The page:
Many Buyers jump to the conclusion that they must sell their home before buying a new one. So naturally, therefore, needing to include a home sale contingency when submitting an offer. This contingency certainly exists for a reason and should be included when necessary, but sometimes a buyer and their realtor assume it is needed when it isn’t. Stay tuned to learn why this can be a massive problem for a buyer.
If we haven’t met, my name is Desiree Renshaw, a realtor in beautiful Spokane, WA. In this blog, I will present a few things to be aware of, the hiccups that can come along with this contingency, and why a Buyer should only use it when necessary. So let’s jump right in.
Chat with your lender
Because many Buyers utilize the equity in their home to cover the closing costs and downpayment to purchase their new home, it seems obvious that to buy, you have to sell, and so you want to include a home sell contingency with your offer. Meaning (in the most basic terms) that you have to sell your home to purchase the new one, and if you cannot sell, you cannot buy the new house. If this causes the deal to fall apart, this contingency protects the Buyer’s earnest money. In some situations, these facts are true, and a home sale contingency is essential. However, ensure that you have an in-depth discussion with your lender about other alternatives and if those options work for you. For example, can you access alternative funds that cover your minimum downpayment? For example, savings, retirement, gift funds? If this is an option, instead of including the home sale contingency, one would include evidence of funds showing full transparency on where the funds are coming from and how liquid they are, which also helps protect the Buyer. If you choose not to include the contingency, it doesn’t mean you don’t have to sell. You can still get that process moving along, but in a timeline that works for you instead of the pressures, the timelines in the home sale contingency put on you. Chat with your lender about the possibility of a recast and then sit down with your realtor and a calendar and map out your ideal dates and hypotheticals. An educated game plan!
Why is this helpful?
Great question. For one, if you find yourself in a multiple offer situation, it is doubtful the Seller will choose the contingent offer. Second, if your contingent offer is accepted in Spokane, the home will remain on the market as contingent bump clause. So while the Buyer frantically preps and lists their home to sell, the Seller can continue to show their house and accept another offer. The Seller will send the Buyer a bump if another offer is accepted. At that time, the Buyer can back out of the contract and retain their earnest money or waive the home sale contingency and move toward closing without that protection intact. So, suppose the Buyer decides to end the contract. Wow, that was a lot of work to end up without the home they love. However, the risk of waiving the home sale contingency is enormous! Finally, suppose a Buyer stays under contract and chooses to WAIVE their home sale contingency. Did you know that in that case, the Buyer agrees to waive all other contingencies, such as financing, home inspection, title, and homeowners, and move toward closing without the added protection? This puts their earnest money at risk if any issues arise for the Buyer, making it challenging to close. Think about it, if you could waive this contingency because of the bump, why would you have included it in the first place? If you had never included it, you would be in a better position with all the other protection still intact.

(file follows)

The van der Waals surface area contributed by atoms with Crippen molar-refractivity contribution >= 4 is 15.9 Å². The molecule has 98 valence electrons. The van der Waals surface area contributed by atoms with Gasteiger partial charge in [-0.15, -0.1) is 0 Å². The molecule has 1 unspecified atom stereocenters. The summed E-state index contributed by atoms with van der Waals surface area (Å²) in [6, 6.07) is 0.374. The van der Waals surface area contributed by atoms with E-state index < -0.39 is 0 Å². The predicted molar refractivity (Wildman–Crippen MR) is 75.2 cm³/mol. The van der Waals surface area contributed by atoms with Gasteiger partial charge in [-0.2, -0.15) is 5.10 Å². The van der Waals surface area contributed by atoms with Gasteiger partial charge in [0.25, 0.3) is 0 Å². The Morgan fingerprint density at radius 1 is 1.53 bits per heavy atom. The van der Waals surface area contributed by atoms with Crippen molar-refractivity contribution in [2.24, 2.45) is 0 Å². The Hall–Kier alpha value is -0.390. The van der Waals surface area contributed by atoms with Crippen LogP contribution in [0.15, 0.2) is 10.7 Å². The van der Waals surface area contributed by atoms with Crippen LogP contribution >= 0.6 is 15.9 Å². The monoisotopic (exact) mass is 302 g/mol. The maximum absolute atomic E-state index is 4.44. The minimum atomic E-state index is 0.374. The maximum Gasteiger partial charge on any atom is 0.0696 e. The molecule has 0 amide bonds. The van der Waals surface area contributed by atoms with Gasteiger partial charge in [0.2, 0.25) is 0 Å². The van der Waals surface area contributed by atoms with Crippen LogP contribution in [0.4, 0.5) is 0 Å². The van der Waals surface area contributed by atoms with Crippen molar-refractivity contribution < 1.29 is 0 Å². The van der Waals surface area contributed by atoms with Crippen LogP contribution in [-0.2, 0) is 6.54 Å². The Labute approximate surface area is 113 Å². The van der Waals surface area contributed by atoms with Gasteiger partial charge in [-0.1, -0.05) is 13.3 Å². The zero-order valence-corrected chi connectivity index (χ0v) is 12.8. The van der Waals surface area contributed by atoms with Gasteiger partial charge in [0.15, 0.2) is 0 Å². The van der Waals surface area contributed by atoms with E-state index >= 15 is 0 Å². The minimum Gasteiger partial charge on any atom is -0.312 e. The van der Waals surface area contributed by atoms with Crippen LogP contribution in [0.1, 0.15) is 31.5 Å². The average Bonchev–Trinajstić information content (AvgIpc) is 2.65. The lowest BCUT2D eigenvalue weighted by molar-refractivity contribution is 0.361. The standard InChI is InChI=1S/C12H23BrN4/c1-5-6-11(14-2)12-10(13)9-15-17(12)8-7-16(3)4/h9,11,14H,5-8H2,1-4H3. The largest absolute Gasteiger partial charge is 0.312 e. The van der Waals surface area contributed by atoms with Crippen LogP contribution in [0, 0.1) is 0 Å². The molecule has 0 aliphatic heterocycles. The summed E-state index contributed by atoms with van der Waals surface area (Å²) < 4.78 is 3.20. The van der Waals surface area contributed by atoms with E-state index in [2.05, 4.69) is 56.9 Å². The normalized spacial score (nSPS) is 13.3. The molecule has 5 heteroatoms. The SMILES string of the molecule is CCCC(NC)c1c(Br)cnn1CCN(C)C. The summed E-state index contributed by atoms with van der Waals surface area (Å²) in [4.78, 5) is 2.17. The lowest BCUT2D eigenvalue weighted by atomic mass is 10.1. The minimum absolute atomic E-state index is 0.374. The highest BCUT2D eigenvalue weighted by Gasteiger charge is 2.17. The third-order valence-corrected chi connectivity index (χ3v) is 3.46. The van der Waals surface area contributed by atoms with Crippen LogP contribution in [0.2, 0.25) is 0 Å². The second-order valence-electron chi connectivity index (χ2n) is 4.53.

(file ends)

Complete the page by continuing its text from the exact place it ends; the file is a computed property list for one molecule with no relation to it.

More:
Buying a house and moving is one of the most emotional and stressful things you can go through,
so working with a knowledgeable, trustworthy Realtor can relieve any unnecessary stressors. This short blog only touches on the basics of this addendum and how it works in the contract. If you have more questions, please ask! Comment below or reach out through desireerenshaw.com.